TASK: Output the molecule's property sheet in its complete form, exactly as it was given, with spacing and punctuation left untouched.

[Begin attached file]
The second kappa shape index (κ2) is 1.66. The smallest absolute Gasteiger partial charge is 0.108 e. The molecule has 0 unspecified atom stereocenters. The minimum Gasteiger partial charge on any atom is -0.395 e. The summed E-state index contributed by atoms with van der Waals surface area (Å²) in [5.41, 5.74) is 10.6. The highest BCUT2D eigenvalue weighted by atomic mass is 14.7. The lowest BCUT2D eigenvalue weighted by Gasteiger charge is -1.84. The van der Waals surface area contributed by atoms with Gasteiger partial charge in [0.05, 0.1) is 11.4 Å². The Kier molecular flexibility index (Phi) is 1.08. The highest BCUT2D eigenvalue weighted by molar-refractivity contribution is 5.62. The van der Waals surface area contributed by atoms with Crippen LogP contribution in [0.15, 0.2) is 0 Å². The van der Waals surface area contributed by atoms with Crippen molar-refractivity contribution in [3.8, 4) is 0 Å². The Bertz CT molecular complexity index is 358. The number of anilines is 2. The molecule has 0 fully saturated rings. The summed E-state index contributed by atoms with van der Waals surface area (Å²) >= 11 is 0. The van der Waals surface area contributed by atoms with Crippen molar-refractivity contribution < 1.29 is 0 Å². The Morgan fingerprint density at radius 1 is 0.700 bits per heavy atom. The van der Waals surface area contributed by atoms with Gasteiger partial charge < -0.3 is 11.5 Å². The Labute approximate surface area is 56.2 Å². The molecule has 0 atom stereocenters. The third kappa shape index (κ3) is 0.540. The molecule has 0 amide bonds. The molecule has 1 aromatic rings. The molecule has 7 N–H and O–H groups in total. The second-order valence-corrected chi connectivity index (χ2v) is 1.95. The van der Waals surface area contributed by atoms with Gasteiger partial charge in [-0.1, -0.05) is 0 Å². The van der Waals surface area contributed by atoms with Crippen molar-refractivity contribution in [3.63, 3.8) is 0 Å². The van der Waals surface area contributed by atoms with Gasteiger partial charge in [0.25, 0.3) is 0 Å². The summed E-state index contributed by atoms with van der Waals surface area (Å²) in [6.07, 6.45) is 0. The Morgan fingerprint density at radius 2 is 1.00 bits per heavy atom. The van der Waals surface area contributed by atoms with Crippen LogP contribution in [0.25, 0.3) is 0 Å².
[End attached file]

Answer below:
The second kappa shape index (κ2) is 1.66. The smallest absolute Gasteiger partial charge is 0.108 e. The molecule has 0 unspecified atom stereocenters. The minimum Gasteiger partial charge on any atom is -0.395 e. The summed E-state index contributed by atoms with van der Waals surface area (Å²) in [5.41, 5.74) is 10.6. The highest BCUT2D eigenvalue weighted by atomic mass is 14.7. The lowest BCUT2D eigenvalue weighted by Gasteiger charge is -1.84. The van der Waals surface area contributed by atoms with Gasteiger partial charge in [0.05, 0.1) is 11.4 Å². The Kier molecular flexibility index (Phi) is 1.08. The highest BCUT2D eigenvalue weighted by molar-refractivity contribution is 5.62. The van der Waals surface area contributed by atoms with Crippen LogP contribution in [0.15, 0.2) is 0 Å². The van der Waals surface area contributed by atoms with Crippen molar-refractivity contribution in [3.8, 4) is 0 Å². The Bertz CT molecular complexity index is 358. The number of anilines is 2. The molecule has 0 fully saturated rings. The summed E-state index contributed by atoms with van der Waals surface area (Å²) >= 11 is 0. The van der Waals surface area contributed by atoms with Crippen molar-refractivity contribution < 1.29 is 0 Å². The Morgan fingerprint density at radius 1 is 0.700 bits per heavy atom. The van der Waals surface area contributed by atoms with Gasteiger partial charge < -0.3 is 11.5 Å². The Labute approximate surface area is 56.2 Å². The molecule has 0 atom stereocenters. The third kappa shape index (κ3) is 0.540. The molecule has 0 amide bonds. The molecule has 1 aromatic rings. The molecule has 7 N–H and O–H groups in total. The second-order valence-corrected chi connectivity index (χ2v) is 1.95. The van der Waals surface area contributed by atoms with Gasteiger partial charge in [-0.1, -0.05) is 0 Å². The van der Waals surface area contributed by atoms with Crippen molar-refractivity contribution in [3.63, 3.8) is 0 Å². The van der Waals surface area contributed by atoms with Gasteiger partial charge in [0.25, 0.3) is 0 Å². The summed E-state index contributed by atoms with van der Waals surface area (Å²) in [6.07, 6.45) is 0. The Morgan fingerprint density at radius 2 is 1.00 bits per heavy atom. The van der Waals surface area contributed by atoms with Crippen LogP contribution in [0.25, 0.3) is 0 Å².